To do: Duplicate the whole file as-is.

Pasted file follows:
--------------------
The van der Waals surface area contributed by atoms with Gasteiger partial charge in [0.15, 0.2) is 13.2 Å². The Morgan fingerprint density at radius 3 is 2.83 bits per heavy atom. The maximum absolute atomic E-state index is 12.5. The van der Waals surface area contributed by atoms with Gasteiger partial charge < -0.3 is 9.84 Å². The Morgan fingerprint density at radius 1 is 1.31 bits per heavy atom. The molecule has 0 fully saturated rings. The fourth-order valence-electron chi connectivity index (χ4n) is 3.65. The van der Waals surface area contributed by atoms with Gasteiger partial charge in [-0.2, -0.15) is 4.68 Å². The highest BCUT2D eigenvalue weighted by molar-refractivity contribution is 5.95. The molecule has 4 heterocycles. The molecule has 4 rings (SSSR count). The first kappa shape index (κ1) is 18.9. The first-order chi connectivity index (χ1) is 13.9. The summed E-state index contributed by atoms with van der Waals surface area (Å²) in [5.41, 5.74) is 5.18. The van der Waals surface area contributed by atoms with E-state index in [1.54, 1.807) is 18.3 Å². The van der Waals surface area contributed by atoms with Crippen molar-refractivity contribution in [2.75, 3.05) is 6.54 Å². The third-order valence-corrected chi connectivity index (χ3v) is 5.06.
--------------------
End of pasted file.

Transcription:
The van der Waals surface area contributed by atoms with Gasteiger partial charge in [0.15, 0.2) is 13.2 Å². The Morgan fingerprint density at radius 3 is 2.83 bits per heavy atom. The maximum absolute atomic E-state index is 12.5. The van der Waals surface area contributed by atoms with Gasteiger partial charge < -0.3 is 9.84 Å². The Morgan fingerprint density at radius 1 is 1.31 bits per heavy atom. The molecule has 0 fully saturated rings. The fourth-order valence-electron chi connectivity index (χ4n) is 3.65. The van der Waals surface area contributed by atoms with Gasteiger partial charge in [-0.2, -0.15) is 4.68 Å². The highest BCUT2D eigenvalue weighted by molar-refractivity contribution is 5.95. The molecule has 4 heterocycles. The molecule has 4 rings (SSSR count). The first kappa shape index (κ1) is 18.9. The first-order chi connectivity index (χ1) is 13.9. The summed E-state index contributed by atoms with van der Waals surface area (Å²) in [5.41, 5.74) is 5.18. The van der Waals surface area contributed by atoms with E-state index in [1.54, 1.807) is 18.3 Å². The van der Waals surface area contributed by atoms with Crippen molar-refractivity contribution in [2.75, 3.05) is 6.54 Å². The third-order valence-corrected chi connectivity index (χ3v) is 5.06.